Price range: $6-8
Region: AllThe enemy army has captured too many of your forces. Being held in P.O.W. camps, these soldiers are effectively out of the war… unless some kind of rescue operation can be mounted. Heavy Forces are too slow and visible to be of any use, but perhaps something smaller and lighter may make it in where larger forces would fail. A small jeep, maybe two, crewed by about 4 people…. minimal enough not to represent too much of a loss and yet suitable enough to aid in rescue. But of course, if these brave men want to succeed AND come back alive; they’ll need to fight like animals… they’ll need to fight like jackals…
Released by Konami in 1988, Jackal is really, really good. Konami’s take on the vertical shooter genre like Ikari Warriors or Commando, Jackal puts players in control or a light jeep against tremendous odds. You can upgrade your weaponry from grenades all the way up to explosive missiles, but the real tension comes from how vulnerable you are to attack, since throughout the entire game, one hit is all it takes to total your vehicle. It’s a simple fun game where you can run over enemy foot soldiers, blow out walls in P.O.W camps and destroy battleships with a Jeep. Oh, and did I mention it’s two player co-op?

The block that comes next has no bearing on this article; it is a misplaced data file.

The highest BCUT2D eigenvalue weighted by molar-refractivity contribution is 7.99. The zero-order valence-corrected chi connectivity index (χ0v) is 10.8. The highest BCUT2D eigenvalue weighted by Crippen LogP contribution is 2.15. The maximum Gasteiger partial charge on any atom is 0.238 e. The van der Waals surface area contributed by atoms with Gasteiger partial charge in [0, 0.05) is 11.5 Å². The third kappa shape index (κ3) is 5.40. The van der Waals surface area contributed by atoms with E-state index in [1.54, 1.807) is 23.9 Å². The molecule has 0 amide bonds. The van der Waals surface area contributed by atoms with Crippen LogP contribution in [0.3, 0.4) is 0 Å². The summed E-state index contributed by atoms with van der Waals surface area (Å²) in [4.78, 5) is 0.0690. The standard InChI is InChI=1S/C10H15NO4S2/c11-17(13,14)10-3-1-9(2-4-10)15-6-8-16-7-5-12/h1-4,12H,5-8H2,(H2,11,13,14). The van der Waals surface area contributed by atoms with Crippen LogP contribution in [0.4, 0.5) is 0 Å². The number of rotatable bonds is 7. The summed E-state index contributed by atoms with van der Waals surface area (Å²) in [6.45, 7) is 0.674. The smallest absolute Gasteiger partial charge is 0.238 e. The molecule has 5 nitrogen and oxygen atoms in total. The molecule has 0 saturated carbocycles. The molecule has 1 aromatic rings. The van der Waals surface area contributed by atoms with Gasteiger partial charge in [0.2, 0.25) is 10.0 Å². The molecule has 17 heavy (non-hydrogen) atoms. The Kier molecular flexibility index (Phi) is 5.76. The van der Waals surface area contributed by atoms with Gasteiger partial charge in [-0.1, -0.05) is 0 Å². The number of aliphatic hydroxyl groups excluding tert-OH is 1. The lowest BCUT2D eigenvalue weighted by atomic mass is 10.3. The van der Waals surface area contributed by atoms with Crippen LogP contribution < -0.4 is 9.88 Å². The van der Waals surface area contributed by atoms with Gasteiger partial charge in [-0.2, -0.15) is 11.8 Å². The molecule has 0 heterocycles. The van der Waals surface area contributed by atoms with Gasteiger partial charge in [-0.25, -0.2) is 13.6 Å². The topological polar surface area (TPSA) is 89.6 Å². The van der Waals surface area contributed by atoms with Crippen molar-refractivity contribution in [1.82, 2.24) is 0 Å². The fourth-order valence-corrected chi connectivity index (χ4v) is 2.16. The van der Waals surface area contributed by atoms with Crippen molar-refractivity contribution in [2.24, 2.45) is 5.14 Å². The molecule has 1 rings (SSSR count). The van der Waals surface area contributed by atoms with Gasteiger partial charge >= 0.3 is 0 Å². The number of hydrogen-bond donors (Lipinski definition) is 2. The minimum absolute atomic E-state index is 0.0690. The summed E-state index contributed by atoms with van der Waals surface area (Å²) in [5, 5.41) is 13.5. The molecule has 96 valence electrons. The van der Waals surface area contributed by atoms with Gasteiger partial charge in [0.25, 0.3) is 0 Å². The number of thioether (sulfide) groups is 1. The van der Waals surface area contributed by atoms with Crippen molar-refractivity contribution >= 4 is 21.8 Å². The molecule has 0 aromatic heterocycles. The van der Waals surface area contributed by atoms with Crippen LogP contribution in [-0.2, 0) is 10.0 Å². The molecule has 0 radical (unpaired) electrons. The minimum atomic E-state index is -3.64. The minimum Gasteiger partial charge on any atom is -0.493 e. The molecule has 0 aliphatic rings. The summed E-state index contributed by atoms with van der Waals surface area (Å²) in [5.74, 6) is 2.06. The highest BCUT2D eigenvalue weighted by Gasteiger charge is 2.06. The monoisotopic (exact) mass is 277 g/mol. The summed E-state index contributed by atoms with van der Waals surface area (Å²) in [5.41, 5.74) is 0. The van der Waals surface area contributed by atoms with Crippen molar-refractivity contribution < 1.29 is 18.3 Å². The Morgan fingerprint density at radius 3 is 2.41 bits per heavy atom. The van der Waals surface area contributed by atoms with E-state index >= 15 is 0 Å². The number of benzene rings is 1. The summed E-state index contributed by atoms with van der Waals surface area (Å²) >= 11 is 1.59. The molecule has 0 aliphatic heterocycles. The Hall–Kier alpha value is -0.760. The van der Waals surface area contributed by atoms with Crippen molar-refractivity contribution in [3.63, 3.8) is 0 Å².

Originally released for the Famicom Disk System entitled Final Command: Akai Yousai, the North American NES counterpart Jackal is one of the few FDS games that actually was improved upon when it made its way overseas.The reason the NES version is superior is because of its bankswitching capabilities. The Famicom/NES hardware was designed with a mere 2K of system RAM, but can accesss up to 32K of additional RAM from the cartridge to create more complex game worlds. Using bankswitching techniques, highly advanced games were possible on Nintendo’s hardware that otherwise would never be possible. Jackal employs bankswitching to provide long varied and detailed levels filled with many enemy types. Meanwhile though, the Famicom Disk System provides only a single bank of 32K RAM for the entire game, meaning bankswitching on the fly was not possible. As a result, the FDS version of Jackal has shorter levels that are only one screen wide. To get around this limitation, many other FDS games required users to flip to the side of the disk, which would load in a new 32K RAM, essentially making the bankswitch mechanism the players themselves. it is for this reason some of the more lengthy FDS titles such as Famicom Detective Club Part II spanned four disks.